Programmable Logic Controller Panel

Programmable Logic Controller Panel are designed for end user requirement, it minimizes human interface and thus it minimizes the possibility of error. A PLC is an example of a "hard" real-time system since output results must be produced in response to input conditions within a limited time.

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Detailed Description for Programmable Logic Controller Panel

A programmable logic controller, PLC, or programmable controller is a digital computer used for automation of typically industrial electromechanical processes, such as control of machinery on factory assembly lines, amusement rides, or light fixtures. PLCs are used in many machines, in many industries. PLCs are designed for multiple arrangements of digital and analog inputs and outputs, extended temperature ranges, immunity to electrical noise, and resistance to vibration and impact. Programs to control machine operation are typically stored in battery-backed-up or non-volatile memory. A PLC is an example of a "hard" real-time system since output results must be produced in response to input conditions within a limited time, otherwise unintended operation will result.

Before the PLC, control, sequencing, and safety interlock logic for manufacturing automobiles was mainly composed of relays, cam timers, drum sequencers, and dedicated closed-loop controllers. Since these could number in the hundreds or even thousands, the process for updating such facilities for the yearly model change-over was very time consuming and expensive, as electricians needed to individually rewire the relays to change their operational characteristics.

Digital computers, being general-purpose programmable devices, were soon applied to control industrial processes. Early computers required specialist programmers, and stringent operating environmental control for temperature, cleanliness, and power quality. Using a general-purpose computer for process control required protecting the computer from the plant floor conditions. An industrial control computer would have several attributes: it would tolerate the shop-floor environment, it would support discrete (bit-form) input and output in an easily extensible manner, it would not require years of training to use, and it would permit its operation to be monitored. The response time of any computer system must be fast enough to be useful for control; the required speed varying according to the nature of the process. Since many industrial processes have timescales easily addressed by millisecond response times, modern (fast, small, reliable) electronics greatly facilitate building reliable controllers, especially because performance can be traded off for reliability.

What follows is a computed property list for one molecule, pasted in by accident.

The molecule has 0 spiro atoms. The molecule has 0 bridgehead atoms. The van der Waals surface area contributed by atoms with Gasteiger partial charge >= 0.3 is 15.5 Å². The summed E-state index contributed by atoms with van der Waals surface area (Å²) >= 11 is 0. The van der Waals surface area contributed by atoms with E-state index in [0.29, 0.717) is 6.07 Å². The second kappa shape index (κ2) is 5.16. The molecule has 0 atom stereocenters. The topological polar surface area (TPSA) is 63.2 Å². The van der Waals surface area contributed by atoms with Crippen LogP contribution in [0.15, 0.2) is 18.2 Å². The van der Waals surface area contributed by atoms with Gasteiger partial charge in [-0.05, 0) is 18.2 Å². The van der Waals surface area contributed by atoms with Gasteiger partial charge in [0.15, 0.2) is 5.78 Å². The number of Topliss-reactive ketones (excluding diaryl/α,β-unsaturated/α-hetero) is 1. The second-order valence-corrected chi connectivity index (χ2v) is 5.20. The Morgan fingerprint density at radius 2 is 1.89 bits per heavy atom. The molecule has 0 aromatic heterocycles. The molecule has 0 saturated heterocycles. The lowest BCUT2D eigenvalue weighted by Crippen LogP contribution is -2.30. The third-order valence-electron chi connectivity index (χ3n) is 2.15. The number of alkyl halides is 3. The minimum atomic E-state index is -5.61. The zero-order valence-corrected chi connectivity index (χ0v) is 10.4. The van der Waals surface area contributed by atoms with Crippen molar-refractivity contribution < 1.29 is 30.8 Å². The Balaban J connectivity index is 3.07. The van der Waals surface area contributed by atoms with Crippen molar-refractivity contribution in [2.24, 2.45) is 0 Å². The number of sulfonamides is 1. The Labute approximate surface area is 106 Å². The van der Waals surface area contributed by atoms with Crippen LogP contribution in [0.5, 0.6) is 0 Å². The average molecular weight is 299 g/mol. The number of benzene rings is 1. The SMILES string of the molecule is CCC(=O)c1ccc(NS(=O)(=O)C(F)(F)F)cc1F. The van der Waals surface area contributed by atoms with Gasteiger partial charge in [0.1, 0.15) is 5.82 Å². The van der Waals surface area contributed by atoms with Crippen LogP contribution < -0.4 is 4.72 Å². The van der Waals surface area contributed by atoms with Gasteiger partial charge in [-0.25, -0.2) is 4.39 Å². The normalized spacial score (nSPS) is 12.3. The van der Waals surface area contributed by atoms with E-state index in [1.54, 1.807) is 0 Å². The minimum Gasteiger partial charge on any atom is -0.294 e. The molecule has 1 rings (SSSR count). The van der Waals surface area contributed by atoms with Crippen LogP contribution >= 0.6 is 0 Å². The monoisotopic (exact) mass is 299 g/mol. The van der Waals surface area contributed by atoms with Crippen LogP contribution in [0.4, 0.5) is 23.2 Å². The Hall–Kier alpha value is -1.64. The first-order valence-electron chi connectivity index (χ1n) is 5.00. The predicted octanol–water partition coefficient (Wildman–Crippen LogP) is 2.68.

Modern PLCs can be programmed in a variety of ways, from the relay-derived ladder logic to programming languages such as specially adapted dialects of BASIC and C. Another method is state logic, a very high-level programming language designed to program PLCs based on state transition diagrams.

The functionality of the PLC has evolved over the years to include sequential relay control, motion control, process control, distributed control systems, and networking. The data handling, storage, processing power, and communication capabilities of some modern PLCs are approximately equivalent to desktop computers. PLC-like programming combined with remote I/O hardware, allow a general-purpose desktop computer to overlap some PLCs in certain applications. Desktop computer controllers have not been generally accepted in heavy industry because the desktop computers run on less stable operating systems than do PLCs, and because the desktop computer hardware is typically not designed to the same levels of tolerance to temperature, humidity, vibration, and longevity as the processors used in PLCs. Operating systems such as Windows do not lend themselves to deterministic logic execution, with the result that the controller may not always respond to changes of input status with the consistency in timing expected from PLCs. Desktop logic applications find use in less critical situations, such as laboratory automation and use in small facilities where the application is less demanding and critical, because they are generally much less expensive than PLCs.

 

Features:

·         PLC panels are designed as per end user requirement.

·         Minimizes human interface, thus minimizes the possibility of error.

·         Whole system can be monitored & controlled at single junction.

·         Data Loging of all process parameters with alarm.

·         We provide flexibility on make of PLC, we can provide any make of PLC.

 

They are found in factories to monitor and control machines or production lines and in places such as nuclear power plants, ships, aircraft and mainframe computers.

 

 


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